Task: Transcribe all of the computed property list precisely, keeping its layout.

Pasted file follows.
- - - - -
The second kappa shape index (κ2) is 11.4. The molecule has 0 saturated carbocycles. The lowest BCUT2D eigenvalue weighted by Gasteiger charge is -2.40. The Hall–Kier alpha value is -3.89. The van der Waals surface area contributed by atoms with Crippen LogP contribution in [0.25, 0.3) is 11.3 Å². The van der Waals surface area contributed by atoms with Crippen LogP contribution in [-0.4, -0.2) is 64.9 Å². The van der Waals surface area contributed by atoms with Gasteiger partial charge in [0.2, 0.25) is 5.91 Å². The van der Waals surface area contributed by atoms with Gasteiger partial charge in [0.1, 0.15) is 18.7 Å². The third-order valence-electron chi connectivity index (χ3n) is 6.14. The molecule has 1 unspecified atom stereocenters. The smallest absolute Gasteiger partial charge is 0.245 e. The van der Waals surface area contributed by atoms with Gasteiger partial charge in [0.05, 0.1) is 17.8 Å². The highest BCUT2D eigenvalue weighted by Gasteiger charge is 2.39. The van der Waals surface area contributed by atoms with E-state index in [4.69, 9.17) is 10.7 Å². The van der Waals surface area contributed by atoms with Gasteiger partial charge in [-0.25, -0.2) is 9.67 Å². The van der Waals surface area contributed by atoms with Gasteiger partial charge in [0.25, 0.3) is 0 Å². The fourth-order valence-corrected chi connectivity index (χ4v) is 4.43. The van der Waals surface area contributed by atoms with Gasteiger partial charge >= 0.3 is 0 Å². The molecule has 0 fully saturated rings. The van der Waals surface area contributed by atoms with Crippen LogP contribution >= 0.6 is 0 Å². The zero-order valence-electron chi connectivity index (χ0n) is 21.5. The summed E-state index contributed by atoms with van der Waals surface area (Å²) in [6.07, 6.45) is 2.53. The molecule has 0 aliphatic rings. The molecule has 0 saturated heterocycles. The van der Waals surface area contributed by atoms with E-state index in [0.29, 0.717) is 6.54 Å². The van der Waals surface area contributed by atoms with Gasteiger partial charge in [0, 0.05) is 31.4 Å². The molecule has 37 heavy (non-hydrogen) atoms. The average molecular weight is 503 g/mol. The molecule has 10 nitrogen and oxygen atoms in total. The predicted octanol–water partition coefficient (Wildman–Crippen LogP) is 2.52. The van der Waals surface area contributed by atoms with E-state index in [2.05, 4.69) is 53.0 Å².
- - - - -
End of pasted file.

The second kappa shape index (κ2) is 11.4. The molecule has 0 saturated carbocycles. The lowest BCUT2D eigenvalue weighted by Gasteiger charge is -2.40. The Hall–Kier alpha value is -3.89. The van der Waals surface area contributed by atoms with Crippen LogP contribution in [0.25, 0.3) is 11.3 Å². The van der Waals surface area contributed by atoms with Crippen LogP contribution in [-0.4, -0.2) is 64.9 Å². The van der Waals surface area contributed by atoms with Gasteiger partial charge in [0.2, 0.25) is 5.91 Å². The van der Waals surface area contributed by atoms with Gasteiger partial charge in [0.1, 0.15) is 18.7 Å². The third-order valence-electron chi connectivity index (χ3n) is 6.14. The molecule has 1 unspecified atom stereocenters. The smallest absolute Gasteiger partial charge is 0.245 e. The van der Waals surface area contributed by atoms with Gasteiger partial charge in [0.05, 0.1) is 17.8 Å². The highest BCUT2D eigenvalue weighted by Gasteiger charge is 2.39. The van der Waals surface area contributed by atoms with E-state index in [4.69, 9.17) is 10.7 Å². The van der Waals surface area contributed by atoms with Gasteiger partial charge in [-0.25, -0.2) is 9.67 Å². The van der Waals surface area contributed by atoms with Gasteiger partial charge in [0.25, 0.3) is 0 Å². The fourth-order valence-corrected chi connectivity index (χ4v) is 4.43. The van der Waals surface area contributed by atoms with Gasteiger partial charge >= 0.3 is 0 Å². The molecule has 0 fully saturated rings. The van der Waals surface area contributed by atoms with Crippen LogP contribution >= 0.6 is 0 Å². The zero-order valence-electron chi connectivity index (χ0n) is 21.5. The summed E-state index contributed by atoms with van der Waals surface area (Å²) in [6.07, 6.45) is 2.53. The molecule has 0 aliphatic rings. The molecule has 0 saturated heterocycles. The van der Waals surface area contributed by atoms with E-state index in [0.29, 0.717) is 6.54 Å². The van der Waals surface area contributed by atoms with Gasteiger partial charge in [0, 0.05) is 31.4 Å². The molecule has 37 heavy (non-hydrogen) atoms. The average molecular weight is 503 g/mol. The molecule has 10 nitrogen and oxygen atoms in total. The predicted octanol–water partition coefficient (Wildman–Crippen LogP) is 2.52. The van der Waals surface area contributed by atoms with E-state index in [2.05, 4.69) is 53.0 Å².